Publications by authors named "Juergen Barwing"

2 Publications

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Incidence of difficult intubation in intensive care patients: analysis of contributing factors.

Anaesth Intensive Care 2012 Jan;40(1):120-7

Department of Anesthesiology, University of Göttingen Medical School, Göttingen, Germany.

Difficulties in endotracheal intubation increase morbidity and mortality in intensive care patients. We studied the problem in surgical intensive care patients with the aim of risk reduction. Patients intubated in the intensive care unit were evaluated. The intubations were performed or supervised by anaesthetists following the algorithm valid at the time of the study. Fifty percent of the 198 intubations were performed by specialist anaesthetists, 41.5% by anaesthesia trainees and 8.5% by surgical trainees. The initial attempt was by direct laryngoscopy (n=173), flexible fibrescope (n=8) or blind nasal technique (n=17). When direct laryngoscopy failed (n=7), intubation was accomplished with an intubating laryngeal mask airway (n=5), Frova stylet (n=1) or fibrescope (n=1). Thirty percent were rated as easy, 47% as moderately easy and 23% as difficult. Difficult intubations were associated with a higher incidence of anatomic anomalies, difficult bag-mask ventilation and severe oxygen desaturation. Every intubation in the ICU setting should be considered potentially difficult. The existing algorithm should be modified to incorporate the American Society of Anesthesiologists difficult airway algorithm adapted to the needs of the intensive care unit. A training program for alternative methods of airway management for difficult intubations should be established.
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January 2012

Lipid emulsion improves recovery from bupivacaine-induced cardiac arrest, but not from ropivacaine- or mepivacaine-induced cardiac arrest.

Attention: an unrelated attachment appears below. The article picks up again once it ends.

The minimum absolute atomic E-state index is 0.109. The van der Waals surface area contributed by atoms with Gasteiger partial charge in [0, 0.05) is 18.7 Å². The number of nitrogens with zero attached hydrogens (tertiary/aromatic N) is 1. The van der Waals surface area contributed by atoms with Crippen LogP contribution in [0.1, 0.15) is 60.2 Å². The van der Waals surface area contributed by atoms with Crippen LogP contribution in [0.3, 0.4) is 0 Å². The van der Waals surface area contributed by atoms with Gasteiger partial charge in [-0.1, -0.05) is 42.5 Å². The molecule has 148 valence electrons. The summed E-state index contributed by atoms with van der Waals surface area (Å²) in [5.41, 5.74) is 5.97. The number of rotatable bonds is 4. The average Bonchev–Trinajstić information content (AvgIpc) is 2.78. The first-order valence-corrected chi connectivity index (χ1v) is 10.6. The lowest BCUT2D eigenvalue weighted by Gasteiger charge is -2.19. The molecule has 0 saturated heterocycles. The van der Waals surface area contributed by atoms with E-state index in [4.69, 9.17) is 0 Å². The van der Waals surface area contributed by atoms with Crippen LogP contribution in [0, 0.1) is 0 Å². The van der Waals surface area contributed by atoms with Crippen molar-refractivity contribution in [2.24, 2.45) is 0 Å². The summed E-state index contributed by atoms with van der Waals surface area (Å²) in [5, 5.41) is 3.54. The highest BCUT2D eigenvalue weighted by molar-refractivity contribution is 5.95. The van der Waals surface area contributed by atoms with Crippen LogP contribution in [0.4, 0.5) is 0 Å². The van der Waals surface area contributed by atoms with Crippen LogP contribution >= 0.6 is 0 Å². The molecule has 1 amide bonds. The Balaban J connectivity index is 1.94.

Anesth Analg 2009 Oct;109(4):1323-6

University of Regensburg, Department of Anaesthesiology, Franz-Josef-Strauss-Allee 11, 93053 Regensburg, Germany.

Background: Cardiac toxicity significantly correlates with the lipophilicity of local anesthetics (LAs). Recently, the infusion of lipid emulsions has been shown to be a promising approach to treat LA-induced cardiac arrest. As the postulated mechanism of action, the so-called "lipid sink" effect may depend on the lipophilicity of LAs. In this study, we investigated whether lipid effects differ with regard to the administered LAs.

Methods: In the isolated rat heart, cardiac arrest was induced by administration of equipotent doses of bupivacaine, ropivacaine, and mepivacaine, respectively, followed by cardiac perfusion with or without lipid emulsion (0.25 mL x kg(-1) x min(-1)). Subsequently, the times from the start of perfusion to return of first heart activity and to recovery of heart rate and rate-pressure product (to 90% of baseline values) were assessed.

Results: In all groups, lipid infusion had no effects on the time to the return of any cardiac activity. However, recovery times of heart rate and rate-pressure product (to 90% of baseline values) were significantly shorter with the administration of lipids in bupivacaine-induced cardiac toxicity, but not in ropivacaine- or mepivacaine-induced cardiac toxicity.

Conclusions: These data show that the effects of lipid infusion on LA-induced cardiac arrest are strongly dependent on the administered LAs itself. We conclude that lipophilicity of LAs has a marked impact on the efficacy of lipid infusions to treat cardiac arrest induced by these drugs.
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October 2009